Jaycees host 2010 Distinguished Service Award banquet
By Catharin Shepard
Published in News on July 13, 2010 1:46 PM
John Chance looks on during the Goldsboro Jaycees' 70th annual Distinguished Service Award Banquet held at the Flying Shamrock. Chance, of the Wayne Opportunity Center, received the Boss of the Year award.
Sherry Archibald listens during the Goldsboro Jaycees' 70th annual Distinguished Service Award Banquet Monday. Mrs. Archibald, of the Paramount Theater, received the Distinguished Service Award.
Paramount Theatre Director Sherry Archibald didn't know, at first, what was going on Monday night at the Flying Shamrock on John Street - which was strange, given her years of involvement with downtown Goldsboro events.
"'What do you know about downtown that I don't know?'" she recalled asking her husband, David, when he suggested they attend a function at the restaurant.
But she found out soon enough, when Goldsboro Jaycees awards chairman Alicia Goldsby announced the winner of the group's 2010 Distinguished Service Award.
"This year's recipient truly exemplifies an important line of the Jaycee Creed -- 'Service to humanity is the best work of life,'" Ms. Goldsby said as she invited Mrs. Archibald to join her at the podium.
"Believe it or not, I am speechless," Mrs. Archibald said, after the applause from a standing ovation died down.
Mrs. Archibald was one of two outstanding Goldsboro residents honored at the organization's 70th annual Distinguished Service Awards banquet. John Chance was named Boss of the Year.
Mrs. Archibald, the former Downtown Development Corp. office promotions coordinator "is one of those people that everyone wants to have on their side rooting for them and supporting the cause they support," Ms. Goldsby said. "Her most valuable contribution is her sincere interest to make a difference, and her ability to create sustaining relationships that help our community's efforts."
Mrs. Archibald moved to Goldsboro in 1999 and spent nearly seven years devoted to promoting downtown and assisting the development board with its missions and goals. She joined Habitat for Humanity as development and communications coordinator in 2007 before leaving to oversee the newly rebuilt Paramount Theatre. She continues to serve on the Habitat for Humanity board of directors.
"There are a lot of things that I'm not good at, but I know that God has given me many gifts, and so I try to use those to the best of my ability. That's easy to do when you live in a community that supports you and encourages you and is a blessing to you. I thank you all for honoring me tonight," she said.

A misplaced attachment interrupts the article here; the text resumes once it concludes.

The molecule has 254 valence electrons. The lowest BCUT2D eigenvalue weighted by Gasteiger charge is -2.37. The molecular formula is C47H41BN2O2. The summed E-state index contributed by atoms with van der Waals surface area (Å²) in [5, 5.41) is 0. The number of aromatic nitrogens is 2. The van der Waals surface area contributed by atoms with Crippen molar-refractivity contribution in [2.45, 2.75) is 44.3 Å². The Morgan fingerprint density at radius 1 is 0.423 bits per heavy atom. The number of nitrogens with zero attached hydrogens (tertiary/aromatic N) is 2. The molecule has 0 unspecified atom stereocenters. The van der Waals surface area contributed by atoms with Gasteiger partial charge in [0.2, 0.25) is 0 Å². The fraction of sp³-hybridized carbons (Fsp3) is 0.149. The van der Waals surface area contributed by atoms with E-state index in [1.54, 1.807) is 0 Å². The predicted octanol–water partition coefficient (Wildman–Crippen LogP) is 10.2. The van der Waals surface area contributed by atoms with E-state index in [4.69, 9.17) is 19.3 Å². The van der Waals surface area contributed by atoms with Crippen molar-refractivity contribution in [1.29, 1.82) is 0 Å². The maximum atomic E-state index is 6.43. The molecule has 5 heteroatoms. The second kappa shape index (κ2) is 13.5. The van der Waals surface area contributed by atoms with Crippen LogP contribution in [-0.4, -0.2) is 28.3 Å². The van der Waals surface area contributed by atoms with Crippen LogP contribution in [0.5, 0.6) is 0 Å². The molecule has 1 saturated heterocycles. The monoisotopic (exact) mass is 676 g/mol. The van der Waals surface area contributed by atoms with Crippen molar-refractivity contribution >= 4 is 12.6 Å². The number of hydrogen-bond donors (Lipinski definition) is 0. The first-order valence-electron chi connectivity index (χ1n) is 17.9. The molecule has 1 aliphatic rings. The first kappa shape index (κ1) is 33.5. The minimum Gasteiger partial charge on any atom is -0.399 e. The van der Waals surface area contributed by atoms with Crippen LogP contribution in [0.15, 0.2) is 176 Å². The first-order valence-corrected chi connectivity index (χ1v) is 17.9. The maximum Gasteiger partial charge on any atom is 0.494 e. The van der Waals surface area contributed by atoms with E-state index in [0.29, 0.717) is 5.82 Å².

The Archibalds have been married for 19 years and have two children, Kenny, 12, and Mary, 7. Mrs. Archibald also received the Downtown Goldsboro Development Corp. Advocate of the Year award in 2007.
When the Boss of the Year was announced, Ms. Goldsby said she took special pride in the revealing the winner. Chance is her supervisor at the Wayne Opportunity Center.
Her eyes lit up when she talked about Chance, who is the center's executive director.
The ebullient Chance is "the most positive man I have ever met," she said.
"I've had a lot of bosses. You're not really supposed to love your boss, but John really is the nicest, most lovable person I've ever met. He's a visionary," Ms. Goldsby said.
Nominators described Chance as "a person that loves and cares for his community and the people that are part of the community."
Chance, who received the Jaycees' Distinguished Service Award in 1993, has worked as volunteer coordinator for the O'Berry Center, served part of a term in the Wayne County Register of Deeds Office. A former president of the Jaycees, the Goldsboro High and University of North Carolina graduate almost missed Monday's ceremony.
He said that he had no idea he was to be honored and that when he got home from work his wife, Sue, told him, "You need to be at the Flying Shamrock, right now!'"
He added, "But I sure do thank you. I think an awful lot of the Jaycees. I'll tell you, I see an awful lot of people in this room that have worked with me, and people in the community. ... I certainly appreciate all that you have done."
Chance and his wife have two children, Will, 18, and Susan Kate, 15. Chance is also a trustee for Woodmen of the World and lieutenant governor of the Sunrise Kiwanis. He also serves as scoutmaster for Boy Scout Troop 2.
The Jaycees select the award recipients each year from among nominations sent in by employees, relatives, friends and co-workers. The Jaycees did not receive nomination forms for some categories this year, eliminating several of the awards usually presented at the banquet. Jaycee leaders said they hope to see more nominations next year.
Ray Burrell, vice president of continuing education and work force preparedness at Wayne Community College, was the keynote speaker at the event.
Burrell said recipients of the Distinguished Service Award exhibit leadership qualities, and the kind of vision that it takes for leaders to move their organizations into the future, Burrell said.
"That vision is going to help people to follow, because they believe you have something to offer," he said.